Despite this ‘attitude over aptitude’ approach, both men have been lauded as digital marketing geniuses since the election result. One of their greatest strengths? They knew when to reach out to outsiders for help. Gary Coby, Trump’s Director of Advertising, lauded a Facebook employee James Barnes as their ‘Most Valuable Player’ for his massive contribution to the campaign’s digital marketing.
Below-The-Radar Data Operation
There remains a widely held perception that the campaign’s digital operations were crudely hewn together, a communications rollercoaster defined by Trump’s fluctuating temperament. A leading Republican strategist (who opposed Trump) said “data died” as election results streamed in.
There was method to the madness. Trump’s data operation operated largely below the radar, blending the best of their own activities to build up a database of supporters, the Republican National Committee’s own significant investments in data and a ‘shady’ third party consultancy, Cambridge Analytica, which had provided data for the successful ‘Leave’ campaign in the Brexit referendum.
For Trump, they apparently leveraged an innovative approach that blended different data sources, with a focus on people who ‘felt left out of the political process’. This rich perspective on voters enabled Parscale and the rest of the team to make the unconventional decisions they did – particularly their focus on rural voters.
Good strategy has three elements: a diagnosis of a challenge, a policy for dealing with that challenge, and actions that bring that policy to life.
Trump nailed on all accounts in the final weeks of the campaign: he zeroed his advertising dollars on a handful of critical swing states, while Clinton’s team spread their ad buys across the whole country.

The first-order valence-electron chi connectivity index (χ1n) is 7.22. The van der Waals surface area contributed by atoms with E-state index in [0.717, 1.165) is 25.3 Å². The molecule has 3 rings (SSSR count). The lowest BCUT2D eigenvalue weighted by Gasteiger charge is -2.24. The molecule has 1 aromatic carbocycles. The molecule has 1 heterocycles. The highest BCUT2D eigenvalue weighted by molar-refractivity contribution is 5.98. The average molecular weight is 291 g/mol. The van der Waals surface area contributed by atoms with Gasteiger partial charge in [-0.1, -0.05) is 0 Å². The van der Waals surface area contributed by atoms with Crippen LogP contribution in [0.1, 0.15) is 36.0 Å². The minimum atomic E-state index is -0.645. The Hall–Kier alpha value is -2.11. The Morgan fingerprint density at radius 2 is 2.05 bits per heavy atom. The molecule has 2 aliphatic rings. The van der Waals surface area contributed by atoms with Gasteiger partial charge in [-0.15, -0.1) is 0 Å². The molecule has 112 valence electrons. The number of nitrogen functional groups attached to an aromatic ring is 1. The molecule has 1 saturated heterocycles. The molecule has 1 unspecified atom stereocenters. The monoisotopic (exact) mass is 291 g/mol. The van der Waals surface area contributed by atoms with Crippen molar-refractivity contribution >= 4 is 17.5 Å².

With Trump blanketing traditional media, YouTube played a critical role in the digital execution of this rigorous targeting approach. The campaign openly shared their strategy of limiting his YouTube spend to surgically bombard crucial swing states (Florida, Ohio, Wisconsin and Pennsylvania) with videos of his speeches, attack ads and interviews.
Trump’s emphasis on Twitter as an engagement tool and a direct way of addressing his supporters is unmistakable.
His tactics were simple: The platform became an “unvarnished extension of his public persona”. Trump’s ‘straight talk’ contrasted strikingly with the ‘managed and staged’ feel of Hilary’s slick design and clever copywriting.
Another tactic that generated controversy was retweeting supporters content, at one point inadvertently sharing a Mussolini quote. While liberal commentators continue to lash out at Trump’s superficially careless heroing of supportive tweets, it helps generate more conversation and drive more views on Trump’s Twitter feed.
As Mark Zuckerberg publicly plays down the role of his platform in the election, Republicans were publicly celebrating Facebook’s role in Trump’s win. Parscale went so far as to say that “Facebook was the single most important platform to help grow our fundraising base.”
Multi-variate testing was their not-so-secret weapon. Working in conjunction with the Republican National Committee, Parscale’s team was testing up to 60,000 variations of Facebook Ads a day for fundraising alone. This enabled them to generate $90 million in August and increasing amounts as the campaign went on.
Beyond fundraising, the campaign realised that policy-focused content performed better than negative messaging – and they used this to guide Trump to dial up his policy content in his rallies.
Attack ads are common in the brutal cut and thrust of American politics. But Trump’s campaign went further: they inadvertently admitted to journalists late in the campaign that they had implemented what they openly called a ‘voter suppression’ strategy.